Last Tuesday, a pregnant patient at 29 weekscame in with a fever, which caused stress to the baby by driving up his pulse to the 180s. We concluded that the mom had chorioamnionitis, inflammation of the fetal membranes due to a bacterial infection. Unfortunately, we were not able to stop her contractions and she delivered Baby MR Wednesday morning at 1:50 am, 11 weeks early.
I helped with resuscitation efforts from 2:30 am-4:30 am, then went home to sleep a few hours and returned from 7:30 am - 1 pm. Baby MR needed continued one-on-one care throughout the night. Since I was on call, I went home to get more sleep and returned from 7 pm-8:30 am. It was a long, exhausting day.
Due to the underdevelopment of MR's lungs, it was no surprise that he had 5 episodes where his oxygen saturation dropped into the 40s and 50s, requiring me to give him respiratory support via an ambu bag.His saturation steadily declined throughout the night, even with an episode of bradycardia (low heart rate). At 3 am, a decision was made by Dr. Ryan that we would not continue to give respiratory support to MR since his lungs, and body, were shutting down.
It was heart-breaking to watch his saturation slowly decline, while struggling to breathe, and not be able do anything more due to our limited resources.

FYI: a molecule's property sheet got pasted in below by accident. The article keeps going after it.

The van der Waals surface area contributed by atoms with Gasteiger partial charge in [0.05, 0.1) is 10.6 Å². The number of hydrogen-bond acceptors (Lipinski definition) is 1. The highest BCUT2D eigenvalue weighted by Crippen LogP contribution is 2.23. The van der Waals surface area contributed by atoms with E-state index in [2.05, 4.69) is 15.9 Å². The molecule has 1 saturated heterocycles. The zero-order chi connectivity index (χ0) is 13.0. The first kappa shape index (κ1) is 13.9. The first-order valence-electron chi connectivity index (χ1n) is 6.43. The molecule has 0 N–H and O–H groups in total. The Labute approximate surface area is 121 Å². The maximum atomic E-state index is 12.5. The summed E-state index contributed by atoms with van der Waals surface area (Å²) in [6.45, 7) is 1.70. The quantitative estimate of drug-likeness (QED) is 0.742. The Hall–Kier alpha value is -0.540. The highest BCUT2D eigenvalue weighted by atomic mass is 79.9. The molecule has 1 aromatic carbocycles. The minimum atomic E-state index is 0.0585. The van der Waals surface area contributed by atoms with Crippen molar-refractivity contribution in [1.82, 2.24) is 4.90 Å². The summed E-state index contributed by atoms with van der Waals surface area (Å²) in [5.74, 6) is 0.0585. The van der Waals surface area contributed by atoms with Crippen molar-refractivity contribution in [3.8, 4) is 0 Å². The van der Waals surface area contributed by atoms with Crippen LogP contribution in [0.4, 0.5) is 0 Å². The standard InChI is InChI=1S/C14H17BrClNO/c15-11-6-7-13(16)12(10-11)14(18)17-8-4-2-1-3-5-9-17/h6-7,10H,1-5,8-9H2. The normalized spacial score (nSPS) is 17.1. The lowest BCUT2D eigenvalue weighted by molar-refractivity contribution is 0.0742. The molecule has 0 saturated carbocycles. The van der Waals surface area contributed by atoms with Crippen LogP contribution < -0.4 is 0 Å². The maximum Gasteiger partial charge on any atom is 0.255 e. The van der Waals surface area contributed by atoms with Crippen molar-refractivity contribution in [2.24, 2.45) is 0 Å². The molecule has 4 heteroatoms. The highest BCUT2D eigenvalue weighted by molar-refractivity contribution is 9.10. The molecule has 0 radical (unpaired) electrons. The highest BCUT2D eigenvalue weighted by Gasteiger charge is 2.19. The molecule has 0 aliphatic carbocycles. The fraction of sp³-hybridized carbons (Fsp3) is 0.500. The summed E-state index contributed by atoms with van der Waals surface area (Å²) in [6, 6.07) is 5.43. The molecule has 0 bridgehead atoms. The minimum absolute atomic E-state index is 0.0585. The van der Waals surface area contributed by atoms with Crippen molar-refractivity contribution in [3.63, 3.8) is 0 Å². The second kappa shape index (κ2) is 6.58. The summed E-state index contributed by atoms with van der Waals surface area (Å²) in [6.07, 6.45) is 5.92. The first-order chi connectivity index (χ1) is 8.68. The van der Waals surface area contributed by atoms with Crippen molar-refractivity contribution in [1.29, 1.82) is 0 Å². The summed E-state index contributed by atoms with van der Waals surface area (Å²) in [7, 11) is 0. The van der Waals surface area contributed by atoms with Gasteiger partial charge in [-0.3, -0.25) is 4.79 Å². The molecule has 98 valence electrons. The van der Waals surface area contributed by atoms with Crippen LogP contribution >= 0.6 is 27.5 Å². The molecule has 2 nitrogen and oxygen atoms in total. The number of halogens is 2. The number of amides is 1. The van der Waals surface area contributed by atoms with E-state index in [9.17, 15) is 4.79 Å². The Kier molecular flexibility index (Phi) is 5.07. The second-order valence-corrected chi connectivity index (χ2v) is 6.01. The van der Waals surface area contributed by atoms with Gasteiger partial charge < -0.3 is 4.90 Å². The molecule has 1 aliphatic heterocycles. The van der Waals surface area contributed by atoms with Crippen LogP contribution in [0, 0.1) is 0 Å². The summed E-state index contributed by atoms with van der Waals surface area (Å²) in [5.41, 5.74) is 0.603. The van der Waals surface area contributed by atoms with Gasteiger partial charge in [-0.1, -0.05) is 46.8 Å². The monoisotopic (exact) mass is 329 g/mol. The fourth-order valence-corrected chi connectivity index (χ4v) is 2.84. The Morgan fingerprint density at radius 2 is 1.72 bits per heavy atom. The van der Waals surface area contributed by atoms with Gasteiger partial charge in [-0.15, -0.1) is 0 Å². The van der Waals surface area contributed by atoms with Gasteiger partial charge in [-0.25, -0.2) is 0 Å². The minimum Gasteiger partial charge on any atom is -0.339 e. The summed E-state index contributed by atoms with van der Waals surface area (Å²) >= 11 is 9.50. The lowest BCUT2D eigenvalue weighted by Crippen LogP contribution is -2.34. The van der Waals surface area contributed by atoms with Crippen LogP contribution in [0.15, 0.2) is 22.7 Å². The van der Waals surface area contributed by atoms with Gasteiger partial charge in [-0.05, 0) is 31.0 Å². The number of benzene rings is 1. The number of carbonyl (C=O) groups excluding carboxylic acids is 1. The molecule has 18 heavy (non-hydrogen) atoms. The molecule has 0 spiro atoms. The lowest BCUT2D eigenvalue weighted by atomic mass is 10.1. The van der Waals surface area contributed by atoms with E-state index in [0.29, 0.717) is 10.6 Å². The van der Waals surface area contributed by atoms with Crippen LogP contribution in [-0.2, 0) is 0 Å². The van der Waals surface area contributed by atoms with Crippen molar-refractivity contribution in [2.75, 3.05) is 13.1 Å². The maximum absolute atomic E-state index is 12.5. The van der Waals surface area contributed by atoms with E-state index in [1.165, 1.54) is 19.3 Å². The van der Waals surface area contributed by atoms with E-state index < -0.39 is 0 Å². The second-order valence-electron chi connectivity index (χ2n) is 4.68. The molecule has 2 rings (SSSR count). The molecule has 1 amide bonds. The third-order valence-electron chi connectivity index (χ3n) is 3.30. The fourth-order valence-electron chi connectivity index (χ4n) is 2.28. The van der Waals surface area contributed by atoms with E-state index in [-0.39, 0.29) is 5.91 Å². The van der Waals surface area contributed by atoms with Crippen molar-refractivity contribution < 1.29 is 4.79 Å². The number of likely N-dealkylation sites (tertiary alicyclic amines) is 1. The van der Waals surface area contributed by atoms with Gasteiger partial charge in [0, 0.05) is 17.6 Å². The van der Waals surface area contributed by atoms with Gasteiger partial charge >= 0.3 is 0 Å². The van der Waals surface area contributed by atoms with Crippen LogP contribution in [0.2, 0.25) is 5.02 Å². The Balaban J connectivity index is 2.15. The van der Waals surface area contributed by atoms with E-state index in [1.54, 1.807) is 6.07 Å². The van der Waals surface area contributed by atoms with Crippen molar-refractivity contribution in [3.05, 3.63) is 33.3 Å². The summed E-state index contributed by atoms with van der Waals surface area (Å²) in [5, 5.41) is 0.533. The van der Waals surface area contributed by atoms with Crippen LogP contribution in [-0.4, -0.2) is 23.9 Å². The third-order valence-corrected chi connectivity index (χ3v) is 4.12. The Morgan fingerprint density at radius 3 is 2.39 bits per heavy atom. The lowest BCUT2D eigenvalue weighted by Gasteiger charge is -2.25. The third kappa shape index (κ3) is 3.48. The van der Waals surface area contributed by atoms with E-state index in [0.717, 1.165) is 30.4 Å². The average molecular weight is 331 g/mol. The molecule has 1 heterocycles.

I couldn't help but think to myself, "If only Baby MR was born in the United States, he could have all the resources available to him, including a ventilator and medications, until his lungs developed more.
But then God convicted my heart, saying, "I had MR born in Honduras with little to no resources for a purpose."
That was a gut punch. Who am I to question the work of God and why we have limited resources when He is the source of everything we need.
I trust God's Sovereignty that through Baby MR's 29 hours of life, his life had a purpose that I may not understand on this side of Heaven.
Baby MR ended up passing away an hour after I left him. I felt honored to take care of him during his last hours, while also ministering to his mom and grandma.
Seven. That is the number of premature babies that have been born in 10 weeks since my arrival to Hospital Loma de Luz in Honduras, ranging from 29 weeks to 37 weeks. In one week, we had 3 premature babies born, and this past week, we had 2 premie babies born (including Baby MR whose story is below).
Two. Out of the seven premature babies born the past 10 weeks, only 2 of them survived, including a baby we resuscitated after a 10-minute shoulder dystocia (picture below) and baby Estelle (picture below) who has Superventricular Tachycardia (SVT), a heart dysrrthymia.
After a 45-minute resuscitation, this sweet babe went home 2 days later. Praise the Lord!
Baby Estella grabbed onto my finger and would not let go. Do you see Estella's red bracelet on her wrist? Honduran moms put it on their babies to "ward off" evil spirits.